During my interaction with investors, most of them ask “how much returns they are going to get on their investments?” Return on investments has no meaning by itself unless associated risk is taken into consideration. So the right question should be “how much risk is associated with my investments”. Understanding risk is important so that investors can take a informed decision before investing to get returns commensurate with risk.

Risk Capacity and Risk Tolerance 

More often than not, these words are used interchangeably but they have different meaning all together.

Risk Capacity. It’s the risk required to be taken by the investor to reach their financial goals. Your risk capacity is determined by comparing future cash flows to your investments( how much you expect to add or to withdraw from your investments) to your total value of investments . The more money you will be adding to your investments higher is your risk capacity.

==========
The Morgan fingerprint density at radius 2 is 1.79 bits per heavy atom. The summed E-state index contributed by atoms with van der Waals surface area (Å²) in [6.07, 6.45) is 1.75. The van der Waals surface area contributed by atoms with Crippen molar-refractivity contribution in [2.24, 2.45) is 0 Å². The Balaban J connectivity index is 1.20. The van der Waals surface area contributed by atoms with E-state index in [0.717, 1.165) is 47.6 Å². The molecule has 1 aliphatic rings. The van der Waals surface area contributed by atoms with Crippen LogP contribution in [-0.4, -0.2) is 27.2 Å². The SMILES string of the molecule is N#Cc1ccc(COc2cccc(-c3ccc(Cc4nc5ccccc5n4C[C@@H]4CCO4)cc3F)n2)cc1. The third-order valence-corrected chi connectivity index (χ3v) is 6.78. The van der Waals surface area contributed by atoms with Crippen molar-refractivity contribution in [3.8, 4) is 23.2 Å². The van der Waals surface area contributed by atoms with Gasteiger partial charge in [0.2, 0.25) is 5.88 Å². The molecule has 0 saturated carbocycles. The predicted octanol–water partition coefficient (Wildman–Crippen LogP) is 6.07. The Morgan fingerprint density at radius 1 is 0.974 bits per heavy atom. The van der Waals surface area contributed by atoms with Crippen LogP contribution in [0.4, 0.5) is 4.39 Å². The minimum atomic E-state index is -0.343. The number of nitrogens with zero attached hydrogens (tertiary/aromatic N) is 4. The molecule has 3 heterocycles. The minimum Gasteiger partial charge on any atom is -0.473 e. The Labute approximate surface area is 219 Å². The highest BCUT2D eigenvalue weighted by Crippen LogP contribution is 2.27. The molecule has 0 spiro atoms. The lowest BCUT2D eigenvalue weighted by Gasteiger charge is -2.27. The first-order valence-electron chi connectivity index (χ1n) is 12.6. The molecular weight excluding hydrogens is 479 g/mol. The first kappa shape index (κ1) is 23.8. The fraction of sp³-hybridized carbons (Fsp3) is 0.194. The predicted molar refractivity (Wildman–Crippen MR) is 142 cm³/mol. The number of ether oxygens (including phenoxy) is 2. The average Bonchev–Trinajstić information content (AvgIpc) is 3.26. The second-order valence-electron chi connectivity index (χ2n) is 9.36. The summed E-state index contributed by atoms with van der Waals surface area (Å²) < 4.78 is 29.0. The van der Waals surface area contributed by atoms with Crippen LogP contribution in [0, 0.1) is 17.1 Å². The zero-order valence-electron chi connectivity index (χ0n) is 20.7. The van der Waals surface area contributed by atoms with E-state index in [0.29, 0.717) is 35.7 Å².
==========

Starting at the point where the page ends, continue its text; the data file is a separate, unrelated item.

Risk Tolerance. It’s defined as investor’s ability to absorb losses on investments. Low risk tolerance will make an equity investor sell equity investments at the very first instance of it going down whereas high risk tolerance means investor is willing to loose money and hold on to equity investments for potentially better returns. Following factors affect the risk tolerance
a. Time horizon for investments
b. Future earning capacity
c. Availability of other assets like house, pension, inheritance etc

So risk capacity and risk tolerance work together to determine the amount of risk required to be taken while planning investor’s portfolio. 

Investment decisions should ideally be guided by your risk capacity and not your risk tolerance, but often, it is the other way around. Risk return relationship is one of the fundamental laws of finance. You cannot get higher returns unless you take more risks.